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Fermentation is dependent on the environment where the dough is stored. To find out what are the main factors that have an effect on the dough fermentation and how do they influence the mature dough properties, we talked through the process with Alex Peña, director of product development at Bellarise (Pak Group).

By Catalina Mihu

The bakery solutions provider summarizes core factors behind controlling dough fermentation:
• Temperature - The optimal dough temperature for fermentation is between 76 - 78°F (24.4 – 25.5°C). Higher temperatures increase yeast activity, while a lower temperature will slow it down.
• Time - The fermentation time allows for the development of distinctive flavor and texture.
• Yeast dosage – The more yeast used in a dough, the faster the fermentation. Too much can add an undesirable yeasty flavor.
• Salt dosage – The typical Baker's Percent is 1.8 to 2.5. A higher amount of salt slows fermentation time.
• Sugar dosage - When added to the dough up to 5% Baker’s Percent, sugar will increase the yeast activity. When used above 10% Baker’s Percent the gassing activity will slow down.
• The presence of antimicrobial agents - the most spices have antimicrobial activity, such as cinnamon and can slow the fermentation.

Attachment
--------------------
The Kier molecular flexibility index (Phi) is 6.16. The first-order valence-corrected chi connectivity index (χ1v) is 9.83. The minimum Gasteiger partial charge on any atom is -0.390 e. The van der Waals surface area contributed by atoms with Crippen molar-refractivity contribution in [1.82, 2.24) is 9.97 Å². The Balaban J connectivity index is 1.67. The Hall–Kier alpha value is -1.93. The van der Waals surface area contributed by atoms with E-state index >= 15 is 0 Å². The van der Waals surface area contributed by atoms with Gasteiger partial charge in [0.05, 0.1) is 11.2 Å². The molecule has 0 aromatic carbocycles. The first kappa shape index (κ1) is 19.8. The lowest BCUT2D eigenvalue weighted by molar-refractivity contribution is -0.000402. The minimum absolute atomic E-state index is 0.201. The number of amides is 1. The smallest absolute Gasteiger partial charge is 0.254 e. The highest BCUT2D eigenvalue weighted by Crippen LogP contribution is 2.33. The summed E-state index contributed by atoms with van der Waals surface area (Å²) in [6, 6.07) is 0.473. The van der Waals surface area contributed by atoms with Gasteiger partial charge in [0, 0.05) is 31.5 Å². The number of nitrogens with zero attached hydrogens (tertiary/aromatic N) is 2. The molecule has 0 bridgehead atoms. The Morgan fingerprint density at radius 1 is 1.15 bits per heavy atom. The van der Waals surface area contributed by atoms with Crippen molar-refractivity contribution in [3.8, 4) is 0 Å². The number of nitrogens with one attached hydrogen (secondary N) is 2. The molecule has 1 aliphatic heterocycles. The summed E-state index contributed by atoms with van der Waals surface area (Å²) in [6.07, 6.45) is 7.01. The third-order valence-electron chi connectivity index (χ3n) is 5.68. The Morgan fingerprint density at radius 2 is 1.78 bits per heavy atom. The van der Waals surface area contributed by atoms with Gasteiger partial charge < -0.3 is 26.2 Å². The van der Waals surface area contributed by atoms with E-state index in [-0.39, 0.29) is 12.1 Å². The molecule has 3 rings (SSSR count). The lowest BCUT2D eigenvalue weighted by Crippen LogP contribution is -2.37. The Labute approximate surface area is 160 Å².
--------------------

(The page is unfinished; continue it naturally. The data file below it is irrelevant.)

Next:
One of the best methods to control the fermentation process is the consistent working conditions including temperature and time accuracy, while timeframes will vary upon application, Peña explains.
On the other hand, enzymes produce hydrogen peroxides by using substrates and hydrogen peroxides oxidize the gluten network which improves dough strength and dough stickiness reduction; increases fermentation tolerance and increases bread volume.
Peña recommends the using of baker’s yeast instead of chemical leavening.
“It is best to use baker’s yeast instead of chemical leavening for doughs due to off-flavor from the chemicals. Chemical leavening is an acid and base reaction, which results in water, carbon dioxide gas: chemical leavening is used to aerate the dough or batter providing more viscosity. The bubbles created by the leavening expand during baking providing a final crumb structure. Chemical leavening can be used for pastry products like cakes, cookies etc,” Peña adds. 

Related articles: 

Lesaffre Inaugurates Parma Facility at Yeast Production Site 

AIB International Releases Baking Process Kill Step Calculator for Yeast-Raised Doughnuts 

US FDA considers Non-GMO Acrylamide-Reducing Yeast as generally safe 

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